Good Monday morning, everyone! Lauri here… although this morning I’m not entirely sure I’m “here”. I have been granted a reprieve from my empty nest syndrome—all four children are under one roof again! It’s great, wonderful, and fabulous… AND it makes me eminently qualified to review a story about a delightful child with a very, very messy room.
In Yuval Harpaz’ book, Don’t Let Rocky Get Away, young Tommy struggles with an insurmountable task. His room is a mess, and his mother won’t allow him to play with his friends until he cleans it. Tommy is a typical boy—wholly unconcerned with neatness. But, when his mountain of toys descends upon him like an avalanche of clutter, he realizes order is the ticket out from under the mess.
Harpaz shines as he brings his main character to life; Tommy is a boy with a rich and vivid imagination who undertakes a wild journey through the chaos of his untidy room. With his mischievous toy monkey Rocky leading the way, Tommy encounters mislaid toys in “Lost Toy’s Land.” Tommy and his toys are stuck in “Lost Toy’s Land” until they can catch Rocky (who knows the path home) and learn his secret. Misplaced puzzle pieces, toy truck tires, and baby hippo puppets join the quest to get back home. Ultimately, Tommy realizes that putting his toys in their proper places and arranging his room is the key to escaping “Lost Toy’s Land.”
Don’t Let Rocky Get Away is an engaging story with a relatable message. I never felt as though the author was “beating me over the head” with the lesson. Tommy discovered, on his own, that clean equals good.
I enjoyed reading Harpaz’ book, and highly recommend it for young elementary readers.
Now, on to the author interview…
1. First, what inspired this book?
The inspiration for this book is a combination of several factors. Writing about the mess in a kid's room is based on the constant mess in my 7 years old daughter's room. Writing the story was another way to communicate with her about the subject. She also posed for the illustration of Tommy trying to open the door. The monkey character is based on a favorite monkey puppet I used to have as a kid. And the newspaper headlines are based on some of the more favorite inspirational quotes I collected over the years.
2. When did you start writing?
I think that I wrote my first conscious and deliberate stories in high school. I thought, I can write something for the high school newspaper. It was a very unripe experience, but the passion for writing matured ever since and expressed itself in a variety of ways.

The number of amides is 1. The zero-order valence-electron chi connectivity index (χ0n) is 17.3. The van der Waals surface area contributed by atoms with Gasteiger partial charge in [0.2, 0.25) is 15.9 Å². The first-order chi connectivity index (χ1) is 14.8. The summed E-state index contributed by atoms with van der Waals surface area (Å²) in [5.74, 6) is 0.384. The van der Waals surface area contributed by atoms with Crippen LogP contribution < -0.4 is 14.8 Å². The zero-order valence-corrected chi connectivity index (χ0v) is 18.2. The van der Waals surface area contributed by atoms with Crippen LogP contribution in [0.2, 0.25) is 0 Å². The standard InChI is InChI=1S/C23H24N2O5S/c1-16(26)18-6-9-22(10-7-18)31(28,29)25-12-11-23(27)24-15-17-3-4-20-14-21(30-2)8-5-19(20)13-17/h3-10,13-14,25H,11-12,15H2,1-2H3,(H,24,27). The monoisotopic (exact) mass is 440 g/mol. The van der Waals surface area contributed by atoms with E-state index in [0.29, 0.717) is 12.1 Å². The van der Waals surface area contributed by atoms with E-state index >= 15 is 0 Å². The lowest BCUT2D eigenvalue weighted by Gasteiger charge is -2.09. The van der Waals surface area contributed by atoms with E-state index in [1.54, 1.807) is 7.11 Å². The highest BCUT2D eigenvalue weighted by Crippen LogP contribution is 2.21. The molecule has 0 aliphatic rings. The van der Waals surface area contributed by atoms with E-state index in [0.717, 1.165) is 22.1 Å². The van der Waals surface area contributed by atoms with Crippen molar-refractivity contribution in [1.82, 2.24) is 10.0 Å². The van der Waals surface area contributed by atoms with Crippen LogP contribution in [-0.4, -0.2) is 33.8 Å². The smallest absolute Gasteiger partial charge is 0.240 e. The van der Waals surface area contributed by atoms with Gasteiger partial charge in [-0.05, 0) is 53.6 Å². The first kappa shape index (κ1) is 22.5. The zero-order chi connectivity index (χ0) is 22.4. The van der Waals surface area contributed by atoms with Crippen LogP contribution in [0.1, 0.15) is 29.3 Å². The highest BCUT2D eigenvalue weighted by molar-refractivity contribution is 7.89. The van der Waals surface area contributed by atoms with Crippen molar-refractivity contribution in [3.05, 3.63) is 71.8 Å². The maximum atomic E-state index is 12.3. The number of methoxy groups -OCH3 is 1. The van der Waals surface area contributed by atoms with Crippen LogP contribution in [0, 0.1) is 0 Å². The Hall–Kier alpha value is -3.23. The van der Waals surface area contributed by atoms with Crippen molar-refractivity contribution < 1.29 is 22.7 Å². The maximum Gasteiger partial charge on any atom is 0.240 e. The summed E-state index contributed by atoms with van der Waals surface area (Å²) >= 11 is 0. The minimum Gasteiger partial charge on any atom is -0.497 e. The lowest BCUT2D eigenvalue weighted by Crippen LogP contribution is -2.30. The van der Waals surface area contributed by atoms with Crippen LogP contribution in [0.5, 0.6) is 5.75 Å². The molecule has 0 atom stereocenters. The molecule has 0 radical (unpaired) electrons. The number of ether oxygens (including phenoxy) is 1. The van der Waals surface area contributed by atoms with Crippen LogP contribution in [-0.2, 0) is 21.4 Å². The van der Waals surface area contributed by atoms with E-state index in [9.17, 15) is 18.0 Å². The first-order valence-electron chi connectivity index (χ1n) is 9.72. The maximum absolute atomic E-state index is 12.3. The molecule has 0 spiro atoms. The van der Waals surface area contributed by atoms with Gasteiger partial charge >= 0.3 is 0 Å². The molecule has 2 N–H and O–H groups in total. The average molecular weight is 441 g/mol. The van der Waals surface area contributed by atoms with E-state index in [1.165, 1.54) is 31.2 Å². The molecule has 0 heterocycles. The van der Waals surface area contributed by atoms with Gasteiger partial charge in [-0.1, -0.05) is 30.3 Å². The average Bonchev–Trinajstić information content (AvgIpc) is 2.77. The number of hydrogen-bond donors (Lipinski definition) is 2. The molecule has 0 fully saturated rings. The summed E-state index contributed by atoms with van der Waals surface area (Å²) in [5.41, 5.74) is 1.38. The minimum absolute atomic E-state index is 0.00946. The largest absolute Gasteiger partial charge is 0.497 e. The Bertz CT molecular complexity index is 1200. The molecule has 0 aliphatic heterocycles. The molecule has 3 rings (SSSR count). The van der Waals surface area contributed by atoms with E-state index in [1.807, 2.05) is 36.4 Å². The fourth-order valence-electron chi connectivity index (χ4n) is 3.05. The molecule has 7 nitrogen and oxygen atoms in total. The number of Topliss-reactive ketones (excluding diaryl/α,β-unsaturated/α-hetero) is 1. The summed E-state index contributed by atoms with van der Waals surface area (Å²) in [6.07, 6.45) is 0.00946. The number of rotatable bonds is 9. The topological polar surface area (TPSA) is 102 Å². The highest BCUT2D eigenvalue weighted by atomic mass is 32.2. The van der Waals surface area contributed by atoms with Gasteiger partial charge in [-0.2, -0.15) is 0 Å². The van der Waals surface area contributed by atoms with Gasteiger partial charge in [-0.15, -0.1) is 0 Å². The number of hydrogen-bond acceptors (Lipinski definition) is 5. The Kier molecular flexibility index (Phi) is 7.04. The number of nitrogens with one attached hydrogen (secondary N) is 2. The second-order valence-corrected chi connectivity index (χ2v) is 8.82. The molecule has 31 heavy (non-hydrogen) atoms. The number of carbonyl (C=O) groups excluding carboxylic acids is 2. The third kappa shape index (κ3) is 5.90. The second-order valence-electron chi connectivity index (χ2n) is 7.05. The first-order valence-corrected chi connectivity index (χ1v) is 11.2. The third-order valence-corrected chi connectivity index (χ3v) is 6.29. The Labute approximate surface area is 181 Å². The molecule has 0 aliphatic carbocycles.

3. Why did you begin writing?
I can't say for certain. It maybe was a way to organize my thoughts, maybe it was a wish to be noticed by other kids in my class and to be more popular or maybe it was another way to express my imagination.
4. Will we see Tommy again in another book?
I already and previously published two other stories with Tommy. They are not completely follow-ups. They describe challenges that a boy in this age confronts. In one story, Tommy deals with the fear of dark. In the other, he deals with an abandoning friend. I currently do not have any plans to further develop this line of stories.
6. Would you like to tell our readers about your WIPs?
Until the end of the year I may publish another line of children's stories encouraging kids to step up and develop positive personal leadership values. Besides that there is a six-year research I conducted on business development by collaboration, and I hope that I will soon publish some of the works.
7. What do you feel is the easiest part of writing?
For me the easiest part of writing is coming up with ideas.
8. What do you feel is the hardest part of writing?
The hardest is editing. Sometimes I read things I wrote before, and I can't figure out "what was I thinking about". On the other hand some stuff I read, even years later, makes me feel envious of the guy who wrote that… and makes me wish I had that clarity and creativity all the time.
9. What is your favorite thing about Tommy?
There are three things I appreciate most with Tommy. The first is that he is pragmatic and not whiny. Secondly he is a curious and a learning type of kid. And thirdly he always finds ways to express his rich and imaginative inner world in a positive way.
10. Give me one fun fact about yourself?
I occasionally write and draw an inspiring note on my daughters' sandwich wrapping paper before they go to school. It takes one minute and leaves them with a smile. Sometimes it’s a blessing for a good day—sometimes it is an insightful short quote and sometimes it is a funny and imaginary folly.
Many thanks to Yuval for taking the time to answer my questions! I’m inspired… and off to organize my house (with the enthusiastic help of my kids!).
Yuval Harpaz is a married father of three, likes jogging, writing, photography, and personal development. He has a rich imagination and sometimes is even caught doodling comics on napkins.
Yuval's stories are built to establish the love for books and reading in children. He accompanies his stories with intense and colorful illustrations. His stories are meant to make a difference and to allow children to develop and master a new level of reading. You can find his book at Don't Let Rocky Get Away.